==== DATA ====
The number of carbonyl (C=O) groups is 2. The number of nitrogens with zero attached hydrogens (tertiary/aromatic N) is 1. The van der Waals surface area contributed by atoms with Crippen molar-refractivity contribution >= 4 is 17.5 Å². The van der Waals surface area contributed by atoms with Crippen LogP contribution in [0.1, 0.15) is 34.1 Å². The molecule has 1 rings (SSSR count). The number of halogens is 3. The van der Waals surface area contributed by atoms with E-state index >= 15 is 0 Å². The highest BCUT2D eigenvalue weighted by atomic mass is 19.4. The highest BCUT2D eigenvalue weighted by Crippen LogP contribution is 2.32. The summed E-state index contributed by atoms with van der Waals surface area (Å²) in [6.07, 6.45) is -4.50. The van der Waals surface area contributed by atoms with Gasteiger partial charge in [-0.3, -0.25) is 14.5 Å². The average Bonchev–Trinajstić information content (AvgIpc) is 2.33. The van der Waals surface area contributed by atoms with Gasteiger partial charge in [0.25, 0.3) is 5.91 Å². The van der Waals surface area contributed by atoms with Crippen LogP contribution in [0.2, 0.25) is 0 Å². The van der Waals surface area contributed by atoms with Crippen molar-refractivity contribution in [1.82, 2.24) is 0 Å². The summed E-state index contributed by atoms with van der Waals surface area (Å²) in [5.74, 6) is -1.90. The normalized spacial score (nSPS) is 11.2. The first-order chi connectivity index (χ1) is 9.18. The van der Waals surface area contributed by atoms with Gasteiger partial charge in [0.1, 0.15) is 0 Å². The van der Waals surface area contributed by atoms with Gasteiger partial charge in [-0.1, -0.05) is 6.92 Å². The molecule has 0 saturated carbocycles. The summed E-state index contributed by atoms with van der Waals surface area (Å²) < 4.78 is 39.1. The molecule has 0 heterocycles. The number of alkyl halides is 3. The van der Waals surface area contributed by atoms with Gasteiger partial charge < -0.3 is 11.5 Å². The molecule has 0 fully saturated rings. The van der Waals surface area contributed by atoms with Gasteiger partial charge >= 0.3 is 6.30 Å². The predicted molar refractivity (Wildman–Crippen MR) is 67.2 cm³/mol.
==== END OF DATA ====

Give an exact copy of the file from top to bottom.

The number of carbonyl (C=O) groups is 2. The number of nitrogens with zero attached hydrogens (tertiary/aromatic N) is 1. The van der Waals surface area contributed by atoms with Crippen molar-refractivity contribution >= 4 is 17.5 Å². The van der Waals surface area contributed by atoms with Crippen LogP contribution in [0.1, 0.15) is 34.1 Å². The molecule has 1 rings (SSSR count). The number of halogens is 3. The van der Waals surface area contributed by atoms with E-state index >= 15 is 0 Å². The highest BCUT2D eigenvalue weighted by atomic mass is 19.4. The highest BCUT2D eigenvalue weighted by Crippen LogP contribution is 2.32. The summed E-state index contributed by atoms with van der Waals surface area (Å²) in [6.07, 6.45) is -4.50. The van der Waals surface area contributed by atoms with Gasteiger partial charge in [-0.3, -0.25) is 14.5 Å². The average Bonchev–Trinajstić information content (AvgIpc) is 2.33. The van der Waals surface area contributed by atoms with Gasteiger partial charge in [0.25, 0.3) is 5.91 Å². The van der Waals surface area contributed by atoms with Crippen LogP contribution in [0.2, 0.25) is 0 Å². The van der Waals surface area contributed by atoms with Crippen molar-refractivity contribution in [1.82, 2.24) is 0 Å². The summed E-state index contributed by atoms with van der Waals surface area (Å²) in [5.74, 6) is -1.90. The normalized spacial score (nSPS) is 11.2. The first-order chi connectivity index (χ1) is 9.18. The van der Waals surface area contributed by atoms with Gasteiger partial charge in [0.1, 0.15) is 0 Å². The van der Waals surface area contributed by atoms with Gasteiger partial charge in [-0.1, -0.05) is 6.92 Å². The molecule has 0 saturated carbocycles. The summed E-state index contributed by atoms with van der Waals surface area (Å²) < 4.78 is 39.1. The molecule has 0 heterocycles. The number of alkyl halides is 3. The van der Waals surface area contributed by atoms with Gasteiger partial charge < -0.3 is 11.5 Å². The molecule has 0 fully saturated rings. The van der Waals surface area contributed by atoms with Gasteiger partial charge >= 0.3 is 6.30 Å². The predicted molar refractivity (Wildman–Crippen MR) is 67.2 cm³/mol.